• STEVENMORLAND
      I have been in the private practice of urology in Mercer County, NJ, and Bucks County, Pa., since 1987, after completing my urology residency at the Hospital of the University of Pennsylvania. I initially became board certified in 1989, and recertified for 1999-2009 and 2009-2019. I am in the process of 'committing" MOC III, and I will have to once again take the re-cert exam in 2017, 2018, or 2019. I totally agree with Dr. Weiss and Dr. Terry that the MOC process has absolutely NOTHING to do with the quality of urologic care that I provide to my patients, nor does it enure ANYTHING to the public. Indeed, MOC actually stands for 'Monetarily Over Compensated' because all of the 26 specialty boards, and the ABMS itself, make TONS of money from the re-cert and MOC processes. For proof, just look at what happened recently when the administrators of the ABIM had their salaries and perks made public. All of us who are board-certified in urology should contact Dr. Jordan and let him know what a joke the MOC process is. I have now 'gamed the system'. When I do the PAP for the first time (due by July 1), in the particular topic I have chosen, I purposely get one "patient' answer wrong. Then I review the AUA guidelines for that topic, as I am told to do. When I am contacted by the Board again, to do the PAP again (by October 1), I get all the answers right. Then I am told by the BOARD: "Congratulations, this proves that with further studying and education you have improved your abilities as a urologist, and are now a better urologist for the public!" Really??? All I did was play a game! On a national level, the AMA is working with the ABMS to come up with more reasonable alternatives to the current MOC process. Steven M. Orland, MD President, Mercer County Medical Society
    • Dr. Wiliam J. Terry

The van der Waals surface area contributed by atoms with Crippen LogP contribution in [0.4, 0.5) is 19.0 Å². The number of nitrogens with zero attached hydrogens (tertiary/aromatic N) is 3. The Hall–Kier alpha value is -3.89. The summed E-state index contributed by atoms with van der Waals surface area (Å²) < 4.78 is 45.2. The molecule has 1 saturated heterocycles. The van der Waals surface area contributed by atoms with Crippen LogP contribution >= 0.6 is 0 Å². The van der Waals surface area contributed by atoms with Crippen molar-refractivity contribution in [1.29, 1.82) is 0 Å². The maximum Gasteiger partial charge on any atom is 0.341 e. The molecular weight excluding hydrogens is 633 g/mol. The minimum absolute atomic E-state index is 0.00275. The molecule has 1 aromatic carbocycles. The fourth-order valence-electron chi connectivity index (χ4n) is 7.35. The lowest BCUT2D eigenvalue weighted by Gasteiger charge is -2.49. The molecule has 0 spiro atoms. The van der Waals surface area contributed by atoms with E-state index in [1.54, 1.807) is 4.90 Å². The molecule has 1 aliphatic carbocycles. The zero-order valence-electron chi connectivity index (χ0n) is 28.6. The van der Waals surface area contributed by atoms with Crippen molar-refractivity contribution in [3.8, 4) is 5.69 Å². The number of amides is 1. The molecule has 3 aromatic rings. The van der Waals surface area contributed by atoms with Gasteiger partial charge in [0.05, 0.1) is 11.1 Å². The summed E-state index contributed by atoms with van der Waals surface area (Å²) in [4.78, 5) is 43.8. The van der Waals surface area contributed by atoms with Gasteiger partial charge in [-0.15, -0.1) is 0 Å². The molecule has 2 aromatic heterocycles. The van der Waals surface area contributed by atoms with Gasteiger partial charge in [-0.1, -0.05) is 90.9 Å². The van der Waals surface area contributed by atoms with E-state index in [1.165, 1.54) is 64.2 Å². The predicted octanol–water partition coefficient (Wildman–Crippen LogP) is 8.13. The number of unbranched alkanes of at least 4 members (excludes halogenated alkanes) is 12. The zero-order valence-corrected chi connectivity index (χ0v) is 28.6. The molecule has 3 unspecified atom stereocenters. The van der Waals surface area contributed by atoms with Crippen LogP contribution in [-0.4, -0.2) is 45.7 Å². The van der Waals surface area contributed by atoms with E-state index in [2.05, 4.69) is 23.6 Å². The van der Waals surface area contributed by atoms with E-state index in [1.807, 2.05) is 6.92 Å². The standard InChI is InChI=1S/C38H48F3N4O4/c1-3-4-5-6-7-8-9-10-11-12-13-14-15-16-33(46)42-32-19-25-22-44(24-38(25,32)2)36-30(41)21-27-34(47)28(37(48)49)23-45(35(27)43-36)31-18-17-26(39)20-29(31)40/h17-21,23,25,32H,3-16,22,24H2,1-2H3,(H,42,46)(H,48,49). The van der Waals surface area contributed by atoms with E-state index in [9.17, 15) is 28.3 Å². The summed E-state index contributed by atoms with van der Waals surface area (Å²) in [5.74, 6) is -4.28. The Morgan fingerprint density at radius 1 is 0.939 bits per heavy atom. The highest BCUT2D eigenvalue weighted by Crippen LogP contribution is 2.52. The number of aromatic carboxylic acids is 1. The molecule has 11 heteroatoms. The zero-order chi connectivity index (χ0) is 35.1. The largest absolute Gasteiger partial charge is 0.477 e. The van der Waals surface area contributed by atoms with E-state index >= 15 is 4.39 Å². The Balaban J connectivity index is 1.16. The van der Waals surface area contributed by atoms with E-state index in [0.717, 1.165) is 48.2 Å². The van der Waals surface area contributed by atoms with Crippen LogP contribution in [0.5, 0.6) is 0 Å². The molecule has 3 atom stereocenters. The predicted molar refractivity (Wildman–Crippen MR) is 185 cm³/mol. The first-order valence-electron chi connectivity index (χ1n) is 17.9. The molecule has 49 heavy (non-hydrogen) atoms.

I recently was board certified for the 4th time. I spent $1,000 on a plane ticket to Washington to take the recertification review course that cost $1250. I missed 2 days of work to do this and the hotel cost was $534. I have been paying $200 a year for the last 10 years for the honor of taking the test again. At some point that adds up to real money. The test I took is now different. I am a board certified urologist for 30 years without any hospital staff problems, licensure problems and no malpractice cases against me. Over 80% of my practice is pediatric urology (I did a fellowship in 1984 prior to the pediatric subspecialty designation). I took a 4 hour, 100 question test that did not have one pediatric question on it! How does that make sense and how can you justify that? My partner who is 64 decided not to take the test again and will retire in 2016 when he loses his board certification. He is retiring early partly because of the ABU's requirement for re-certification every 10 years that does not make sense and you cannot justify for any good reason other than politics and it makes you feel good. There are many consequences for the physician that is not board certified that makes practice difficult and has nothing to do with patient care. In my hospital you can't maintain staff privileges if you are not board certified and you also suffer within the malpractice laws in our state. I know that there has to be a better way to do this. Perhaps initial board certification and then just a simple CME requirement with perhaps a certain number of urology specific CME hours every two years to keep certification. Keep it simple and make it easy for physicians to maintain their board certification after that initial one. We don't need to make physicians retire early when they are not ready to do so. I passed my test the 4th time and went through the process because I do not have the testosterone level that Dr. Weiss has.